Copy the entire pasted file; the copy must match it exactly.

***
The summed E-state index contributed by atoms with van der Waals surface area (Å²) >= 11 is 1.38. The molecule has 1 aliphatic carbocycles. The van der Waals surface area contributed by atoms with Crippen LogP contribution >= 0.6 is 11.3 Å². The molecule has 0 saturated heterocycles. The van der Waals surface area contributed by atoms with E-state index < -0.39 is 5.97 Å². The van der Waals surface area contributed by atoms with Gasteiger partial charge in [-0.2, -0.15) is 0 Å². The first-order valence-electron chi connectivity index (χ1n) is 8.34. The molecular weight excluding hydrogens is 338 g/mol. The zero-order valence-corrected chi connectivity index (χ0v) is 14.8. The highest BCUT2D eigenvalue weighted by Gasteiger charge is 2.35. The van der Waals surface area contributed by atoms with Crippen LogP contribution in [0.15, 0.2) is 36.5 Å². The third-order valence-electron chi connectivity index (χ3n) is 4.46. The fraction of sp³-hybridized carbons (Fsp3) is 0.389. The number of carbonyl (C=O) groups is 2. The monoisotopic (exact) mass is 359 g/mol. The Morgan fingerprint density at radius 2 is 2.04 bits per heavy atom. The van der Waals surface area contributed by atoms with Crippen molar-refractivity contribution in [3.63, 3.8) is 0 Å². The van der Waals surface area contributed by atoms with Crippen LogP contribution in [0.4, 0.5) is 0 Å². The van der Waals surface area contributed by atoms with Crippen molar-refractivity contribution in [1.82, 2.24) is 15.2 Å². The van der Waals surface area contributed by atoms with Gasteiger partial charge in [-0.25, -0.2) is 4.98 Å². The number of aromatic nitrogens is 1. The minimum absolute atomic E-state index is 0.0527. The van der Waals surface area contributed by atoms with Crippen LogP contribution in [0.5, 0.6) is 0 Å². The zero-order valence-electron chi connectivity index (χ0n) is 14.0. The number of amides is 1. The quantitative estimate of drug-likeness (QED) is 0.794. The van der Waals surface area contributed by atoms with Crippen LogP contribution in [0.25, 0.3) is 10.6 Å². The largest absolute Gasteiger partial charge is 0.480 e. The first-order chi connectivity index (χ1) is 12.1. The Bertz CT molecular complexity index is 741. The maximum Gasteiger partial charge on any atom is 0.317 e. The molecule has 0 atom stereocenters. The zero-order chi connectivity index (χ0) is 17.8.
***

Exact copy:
The summed E-state index contributed by atoms with van der Waals surface area (Å²) >= 11 is 1.38. The molecule has 1 aliphatic carbocycles. The van der Waals surface area contributed by atoms with Crippen LogP contribution >= 0.6 is 11.3 Å². The molecule has 0 saturated heterocycles. The van der Waals surface area contributed by atoms with E-state index < -0.39 is 5.97 Å². The van der Waals surface area contributed by atoms with Gasteiger partial charge in [-0.2, -0.15) is 0 Å². The first-order valence-electron chi connectivity index (χ1n) is 8.34. The molecular weight excluding hydrogens is 338 g/mol. The zero-order valence-corrected chi connectivity index (χ0v) is 14.8. The highest BCUT2D eigenvalue weighted by Gasteiger charge is 2.35. The van der Waals surface area contributed by atoms with Crippen LogP contribution in [0.15, 0.2) is 36.5 Å². The third-order valence-electron chi connectivity index (χ3n) is 4.46. The fraction of sp³-hybridized carbons (Fsp3) is 0.389. The number of carbonyl (C=O) groups is 2. The monoisotopic (exact) mass is 359 g/mol. The Morgan fingerprint density at radius 2 is 2.04 bits per heavy atom. The van der Waals surface area contributed by atoms with Crippen molar-refractivity contribution in [3.63, 3.8) is 0 Å². The van der Waals surface area contributed by atoms with Crippen LogP contribution in [0.4, 0.5) is 0 Å². The van der Waals surface area contributed by atoms with Crippen molar-refractivity contribution in [1.82, 2.24) is 15.2 Å². The van der Waals surface area contributed by atoms with Gasteiger partial charge in [-0.25, -0.2) is 4.98 Å². The number of aromatic nitrogens is 1. The minimum absolute atomic E-state index is 0.0527. The van der Waals surface area contributed by atoms with Crippen LogP contribution in [0.5, 0.6) is 0 Å². The zero-order valence-electron chi connectivity index (χ0n) is 14.0. The number of amides is 1. The quantitative estimate of drug-likeness (QED) is 0.794. The van der Waals surface area contributed by atoms with Crippen LogP contribution in [0.25, 0.3) is 10.6 Å². The largest absolute Gasteiger partial charge is 0.480 e. The first-order chi connectivity index (χ1) is 12.1. The Bertz CT molecular complexity index is 741. The maximum Gasteiger partial charge on any atom is 0.317 e. The molecule has 0 atom stereocenters. The zero-order chi connectivity index (χ0) is 17.8.